Malta, officially the Republic of Malta, comprises an archipelago of seven islands located in the southern Mediterranean Sea, 60 miles off the coast of Sicily, 180 miles east of Tunisia and 188 miles north of Libya. Only the three largest islands, Malta, Gozo and Comino, are inhabited. The smallest islands are Filfla, Cominotto and the San Pablo Islands. Malta’s coastline is well defined and offers numerous harbours, bays, creeks, sandy beaches and rocky coves. The length of the Maltese coastline is 136 km and 43 km around Gozo.

Most charter boats are based in Grand Harbor or Marsamxett Harbor, where there are several marinas. Both ports are located in Valletta.

A typical one week charter might look like this; Valletta – Mgarr on the island of Gozo – Blue Lagoon on the island of Comino – Marsaxlokk – Portomaso Marina – Valletta. In a two-week charter, in addition to visiting the Maltese Islands, it is also possible to sail to other places, such as Tunis (160 NM), Sicily (58 NM) or Lampedusa (95 NM)

In addition to your time on the water, Malta has nine UNESCO World Heritage Sites you can visit, including megalithic temples, which are some of the oldest free-standing structures in the world.

What you need: experience, qualifications, visa requirements, etc. – For bareboat rentals, the skipper of the boat is required to have an ICC certificate or equivalent.

Charter Season – The charter season in Malta generally runs from April to the end of October.

Climate – The climate is typically Mediterranean, with mild, rainy winters and hot, dry summers. The temperature is very stable, the monthly averages oscillate between 12°C (54°F) and 31°C (88°F). The winds are strong and frequent.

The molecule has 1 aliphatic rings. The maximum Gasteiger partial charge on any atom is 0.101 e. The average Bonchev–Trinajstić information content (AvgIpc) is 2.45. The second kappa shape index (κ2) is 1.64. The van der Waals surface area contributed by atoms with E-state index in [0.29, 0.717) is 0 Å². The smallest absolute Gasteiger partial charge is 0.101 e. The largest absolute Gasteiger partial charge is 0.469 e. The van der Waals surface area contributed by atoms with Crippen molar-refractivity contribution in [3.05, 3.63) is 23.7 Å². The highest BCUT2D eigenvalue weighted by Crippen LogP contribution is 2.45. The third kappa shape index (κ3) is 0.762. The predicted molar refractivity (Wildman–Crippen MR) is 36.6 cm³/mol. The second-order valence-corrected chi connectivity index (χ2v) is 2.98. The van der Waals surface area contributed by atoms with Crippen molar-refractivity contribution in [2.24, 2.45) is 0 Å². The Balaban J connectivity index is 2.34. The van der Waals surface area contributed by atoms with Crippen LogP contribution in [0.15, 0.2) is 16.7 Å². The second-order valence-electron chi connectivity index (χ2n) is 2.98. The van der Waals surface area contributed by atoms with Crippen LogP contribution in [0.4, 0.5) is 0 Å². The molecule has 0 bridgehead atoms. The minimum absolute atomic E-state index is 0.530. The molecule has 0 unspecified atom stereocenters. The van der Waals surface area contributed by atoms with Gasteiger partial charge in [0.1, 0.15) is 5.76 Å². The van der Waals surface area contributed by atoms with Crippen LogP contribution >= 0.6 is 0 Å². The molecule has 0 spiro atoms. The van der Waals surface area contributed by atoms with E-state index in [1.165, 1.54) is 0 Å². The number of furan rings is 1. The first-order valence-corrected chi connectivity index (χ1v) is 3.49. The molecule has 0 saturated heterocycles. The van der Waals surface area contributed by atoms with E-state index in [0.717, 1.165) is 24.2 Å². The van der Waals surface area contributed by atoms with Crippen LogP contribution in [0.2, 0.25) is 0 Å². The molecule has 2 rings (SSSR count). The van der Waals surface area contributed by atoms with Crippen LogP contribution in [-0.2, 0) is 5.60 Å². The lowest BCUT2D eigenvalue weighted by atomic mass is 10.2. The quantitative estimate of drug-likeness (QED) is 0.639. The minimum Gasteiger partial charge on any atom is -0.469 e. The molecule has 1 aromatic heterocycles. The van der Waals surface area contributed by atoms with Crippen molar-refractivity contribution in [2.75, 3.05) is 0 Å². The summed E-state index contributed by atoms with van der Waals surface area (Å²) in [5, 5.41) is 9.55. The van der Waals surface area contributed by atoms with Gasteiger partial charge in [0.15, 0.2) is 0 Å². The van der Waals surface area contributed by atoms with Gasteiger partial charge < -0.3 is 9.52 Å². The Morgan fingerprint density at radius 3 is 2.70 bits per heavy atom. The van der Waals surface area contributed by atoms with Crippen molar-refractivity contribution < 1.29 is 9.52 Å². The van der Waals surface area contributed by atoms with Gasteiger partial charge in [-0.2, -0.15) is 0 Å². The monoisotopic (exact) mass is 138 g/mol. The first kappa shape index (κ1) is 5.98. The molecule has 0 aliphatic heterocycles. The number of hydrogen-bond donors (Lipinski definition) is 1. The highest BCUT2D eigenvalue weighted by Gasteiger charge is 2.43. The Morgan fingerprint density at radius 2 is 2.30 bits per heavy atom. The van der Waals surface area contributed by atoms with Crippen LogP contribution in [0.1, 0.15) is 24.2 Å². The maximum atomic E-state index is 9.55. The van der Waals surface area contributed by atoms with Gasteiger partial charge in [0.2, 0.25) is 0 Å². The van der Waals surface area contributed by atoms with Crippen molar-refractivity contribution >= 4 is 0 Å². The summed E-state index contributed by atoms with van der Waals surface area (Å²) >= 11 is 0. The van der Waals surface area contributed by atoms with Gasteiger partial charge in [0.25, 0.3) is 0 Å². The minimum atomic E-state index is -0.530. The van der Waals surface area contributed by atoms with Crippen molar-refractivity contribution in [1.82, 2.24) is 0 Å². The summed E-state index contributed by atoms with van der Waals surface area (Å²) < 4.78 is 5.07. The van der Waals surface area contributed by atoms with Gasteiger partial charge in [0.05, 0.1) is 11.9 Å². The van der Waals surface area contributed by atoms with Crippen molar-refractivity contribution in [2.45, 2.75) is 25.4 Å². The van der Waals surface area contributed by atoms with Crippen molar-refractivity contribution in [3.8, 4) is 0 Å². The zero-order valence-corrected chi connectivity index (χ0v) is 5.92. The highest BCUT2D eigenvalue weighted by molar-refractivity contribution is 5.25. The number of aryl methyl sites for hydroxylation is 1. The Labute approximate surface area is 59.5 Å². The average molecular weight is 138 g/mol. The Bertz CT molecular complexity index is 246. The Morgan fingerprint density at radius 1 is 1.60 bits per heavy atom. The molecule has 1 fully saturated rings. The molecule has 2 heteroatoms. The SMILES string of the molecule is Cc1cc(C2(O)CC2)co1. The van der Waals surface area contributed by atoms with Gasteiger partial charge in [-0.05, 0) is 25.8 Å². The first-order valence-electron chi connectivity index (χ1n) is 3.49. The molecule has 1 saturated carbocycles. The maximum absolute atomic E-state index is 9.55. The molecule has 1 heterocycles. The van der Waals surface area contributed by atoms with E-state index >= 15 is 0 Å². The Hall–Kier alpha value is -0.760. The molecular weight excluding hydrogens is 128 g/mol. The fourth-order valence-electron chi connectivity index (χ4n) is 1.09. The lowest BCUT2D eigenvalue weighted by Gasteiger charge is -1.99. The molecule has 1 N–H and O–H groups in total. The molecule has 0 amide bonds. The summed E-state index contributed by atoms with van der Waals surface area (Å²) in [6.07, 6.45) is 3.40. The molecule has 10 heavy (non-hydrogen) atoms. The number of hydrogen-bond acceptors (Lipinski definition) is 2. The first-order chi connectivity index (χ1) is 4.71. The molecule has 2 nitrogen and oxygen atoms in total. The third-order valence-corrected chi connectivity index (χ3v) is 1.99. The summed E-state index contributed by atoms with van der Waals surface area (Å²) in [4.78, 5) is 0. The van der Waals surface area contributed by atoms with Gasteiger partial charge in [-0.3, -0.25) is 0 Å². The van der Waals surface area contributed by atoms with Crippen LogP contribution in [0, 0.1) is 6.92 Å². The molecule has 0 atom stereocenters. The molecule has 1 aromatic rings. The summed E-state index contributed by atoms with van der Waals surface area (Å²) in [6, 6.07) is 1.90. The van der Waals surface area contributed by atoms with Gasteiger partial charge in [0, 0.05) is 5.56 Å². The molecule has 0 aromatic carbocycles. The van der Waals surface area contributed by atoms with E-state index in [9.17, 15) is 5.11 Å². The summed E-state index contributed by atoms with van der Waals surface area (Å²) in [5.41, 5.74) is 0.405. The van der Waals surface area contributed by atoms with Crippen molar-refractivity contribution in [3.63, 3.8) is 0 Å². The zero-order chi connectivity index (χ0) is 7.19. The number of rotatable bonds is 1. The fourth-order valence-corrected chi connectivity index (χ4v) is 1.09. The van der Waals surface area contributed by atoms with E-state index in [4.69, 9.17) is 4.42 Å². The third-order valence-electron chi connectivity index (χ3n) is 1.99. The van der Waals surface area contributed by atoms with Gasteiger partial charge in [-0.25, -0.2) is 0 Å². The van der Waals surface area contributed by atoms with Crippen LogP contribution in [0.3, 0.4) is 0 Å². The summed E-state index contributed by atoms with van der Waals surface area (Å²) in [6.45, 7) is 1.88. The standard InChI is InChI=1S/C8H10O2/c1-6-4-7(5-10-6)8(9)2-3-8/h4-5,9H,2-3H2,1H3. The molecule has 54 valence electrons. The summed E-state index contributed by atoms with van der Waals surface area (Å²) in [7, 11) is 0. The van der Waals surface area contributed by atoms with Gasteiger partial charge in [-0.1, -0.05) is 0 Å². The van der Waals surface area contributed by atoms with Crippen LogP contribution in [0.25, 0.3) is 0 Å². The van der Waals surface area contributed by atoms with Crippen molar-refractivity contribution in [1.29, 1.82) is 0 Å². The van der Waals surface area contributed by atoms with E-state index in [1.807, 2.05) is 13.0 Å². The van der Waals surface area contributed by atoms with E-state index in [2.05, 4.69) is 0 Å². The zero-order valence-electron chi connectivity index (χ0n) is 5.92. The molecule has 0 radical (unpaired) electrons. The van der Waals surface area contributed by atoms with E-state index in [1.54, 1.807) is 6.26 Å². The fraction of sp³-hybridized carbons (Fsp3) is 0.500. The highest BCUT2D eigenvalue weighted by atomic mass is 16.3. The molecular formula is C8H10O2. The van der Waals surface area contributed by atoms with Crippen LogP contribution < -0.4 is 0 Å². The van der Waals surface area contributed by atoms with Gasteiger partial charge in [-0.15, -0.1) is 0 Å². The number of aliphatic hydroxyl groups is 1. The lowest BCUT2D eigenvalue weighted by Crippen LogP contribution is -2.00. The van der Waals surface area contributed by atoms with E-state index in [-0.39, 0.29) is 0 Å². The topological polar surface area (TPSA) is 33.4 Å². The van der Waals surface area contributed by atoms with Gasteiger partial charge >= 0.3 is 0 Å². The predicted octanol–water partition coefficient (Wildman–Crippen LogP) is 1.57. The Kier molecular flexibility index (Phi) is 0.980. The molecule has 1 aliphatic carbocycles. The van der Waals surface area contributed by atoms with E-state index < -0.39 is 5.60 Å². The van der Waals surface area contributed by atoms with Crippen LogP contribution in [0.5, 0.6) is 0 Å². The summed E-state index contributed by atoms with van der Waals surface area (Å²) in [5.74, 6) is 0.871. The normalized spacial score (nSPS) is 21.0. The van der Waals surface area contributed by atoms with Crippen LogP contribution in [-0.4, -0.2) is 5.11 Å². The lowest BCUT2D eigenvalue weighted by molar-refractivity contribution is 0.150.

Time difference – UTC+1

How to get there – Malta International Airport (MLA) is the only airport serving the Maltese Islands. The national airline is Air Malta, which operates services to 36 destinations in Europe and North Africa. Lufthansa and Alitalia, EasyJet and Ryanair offer extensive services. Ferries connect Malta with Pozzallo and Catania in Sicily.

Euro coin

Language – Maltese. English is widely spoken.

Food and Drink: Maltese cuisine is typically Mediterranean, based on locally available fresh, seasonal produce and seafood. While many dishes are native to the island, some popular Maltese recipes reflect Sicilian, Southern Italian, or Turkish cuisine, as well as traces of Tunisian, Spanish, Berber, French, and British influences. Still, there are plenty of unique, distinctive, and popular local dishes, including Ftira, a bread, and Pastizzi, a typical Maltese snack.

Itineraries and suggested routes

Day 1: Join the ship at a Valletta marina.

Day 2 – Valletta – Mgarr on the island of Gozo – 15 miles. Sail NW along the Maltese coast and then across the straight line between Malta and Gozo. Gozo Marina is located within the harbor on the south coast of Gozo.

Day 3 – Gozo Island Tour

Day 4 – Mgarr – Blue Lagoon, Comino – 4 miles. Blue Lagoon is a picturesque bay on the west side of the island of Comino. With a white sand bottom and rich marine life, it is popular with divers. Two large bays on the north coast of the island of Comino also provide a good shelter.

Day 5 – Blue Lagoon, Comino – Marsaxlokk – 25 miles. Anchor in the small fishing village of Marsaxlokk in a bay on the south coast of the main island

Day 6 – Marsaxlokk – Portomaso Marina, St Julians. Portomaso Marina is located on the east coast of Malta, in the heart of the main tourist area.

Day 7 – Portomaso Marina – Valletta – 3 miles.

Day 8 – Leave the ship in Valletta

History of the area: Throughout history, Malta’s location has given it great strategic importance and a number of powers, including the Phoenicians, Greeks, Romans, Sicilians, the Knights of St. John, the French and the British They have ruled the islands. Malta gained independence from the United Kingdom in 1964 and became a republic in 1974.